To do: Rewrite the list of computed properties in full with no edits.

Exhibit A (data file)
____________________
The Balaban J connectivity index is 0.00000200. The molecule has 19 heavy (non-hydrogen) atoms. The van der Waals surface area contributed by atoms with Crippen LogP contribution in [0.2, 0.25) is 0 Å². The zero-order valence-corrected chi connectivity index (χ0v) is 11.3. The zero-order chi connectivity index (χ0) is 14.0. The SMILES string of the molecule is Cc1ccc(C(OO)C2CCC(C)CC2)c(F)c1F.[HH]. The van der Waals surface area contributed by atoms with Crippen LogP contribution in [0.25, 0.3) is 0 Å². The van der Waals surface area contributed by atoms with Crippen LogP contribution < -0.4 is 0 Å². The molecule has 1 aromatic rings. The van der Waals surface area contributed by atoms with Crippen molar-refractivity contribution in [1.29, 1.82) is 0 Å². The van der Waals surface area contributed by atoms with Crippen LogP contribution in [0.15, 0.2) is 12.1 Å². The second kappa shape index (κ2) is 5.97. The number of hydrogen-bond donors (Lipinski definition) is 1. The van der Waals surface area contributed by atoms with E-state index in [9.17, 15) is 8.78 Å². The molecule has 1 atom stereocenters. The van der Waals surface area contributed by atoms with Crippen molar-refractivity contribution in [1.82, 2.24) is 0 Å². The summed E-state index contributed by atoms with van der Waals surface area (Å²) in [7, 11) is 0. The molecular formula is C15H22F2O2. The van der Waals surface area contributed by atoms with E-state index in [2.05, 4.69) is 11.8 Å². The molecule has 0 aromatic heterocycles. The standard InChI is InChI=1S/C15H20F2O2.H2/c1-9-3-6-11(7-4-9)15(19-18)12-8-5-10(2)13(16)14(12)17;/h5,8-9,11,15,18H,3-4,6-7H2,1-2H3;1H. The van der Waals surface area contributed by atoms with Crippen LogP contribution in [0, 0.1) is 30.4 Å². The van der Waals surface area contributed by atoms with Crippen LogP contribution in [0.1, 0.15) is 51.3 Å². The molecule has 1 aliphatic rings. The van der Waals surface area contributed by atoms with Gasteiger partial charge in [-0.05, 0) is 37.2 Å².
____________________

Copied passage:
The Balaban J connectivity index is 0.00000200. The molecule has 19 heavy (non-hydrogen) atoms. The van der Waals surface area contributed by atoms with Crippen LogP contribution in [0.2, 0.25) is 0 Å². The zero-order valence-corrected chi connectivity index (χ0v) is 11.3. The zero-order chi connectivity index (χ0) is 14.0. The SMILES string of the molecule is Cc1ccc(C(OO)C2CCC(C)CC2)c(F)c1F.[HH]. The van der Waals surface area contributed by atoms with Crippen LogP contribution in [0.25, 0.3) is 0 Å². The van der Waals surface area contributed by atoms with Crippen LogP contribution < -0.4 is 0 Å². The molecule has 1 aromatic rings. The van der Waals surface area contributed by atoms with Crippen molar-refractivity contribution in [1.29, 1.82) is 0 Å². The van der Waals surface area contributed by atoms with Crippen LogP contribution in [0.15, 0.2) is 12.1 Å². The second kappa shape index (κ2) is 5.97. The number of hydrogen-bond donors (Lipinski definition) is 1. The van der Waals surface area contributed by atoms with E-state index in [9.17, 15) is 8.78 Å². The molecule has 1 atom stereocenters. The van der Waals surface area contributed by atoms with Crippen molar-refractivity contribution in [1.82, 2.24) is 0 Å². The summed E-state index contributed by atoms with van der Waals surface area (Å²) in [7, 11) is 0. The molecular formula is C15H22F2O2. The van der Waals surface area contributed by atoms with E-state index in [2.05, 4.69) is 11.8 Å². The molecule has 0 aromatic heterocycles. The standard InChI is InChI=1S/C15H20F2O2.H2/c1-9-3-6-11(7-4-9)15(19-18)12-8-5-10(2)13(16)14(12)17;/h5,8-9,11,15,18H,3-4,6-7H2,1-2H3;1H. The van der Waals surface area contributed by atoms with Crippen LogP contribution in [0, 0.1) is 30.4 Å². The van der Waals surface area contributed by atoms with Crippen LogP contribution in [0.1, 0.15) is 51.3 Å². The molecule has 1 aliphatic rings. The van der Waals surface area contributed by atoms with Gasteiger partial charge in [-0.05, 0) is 37.2 Å².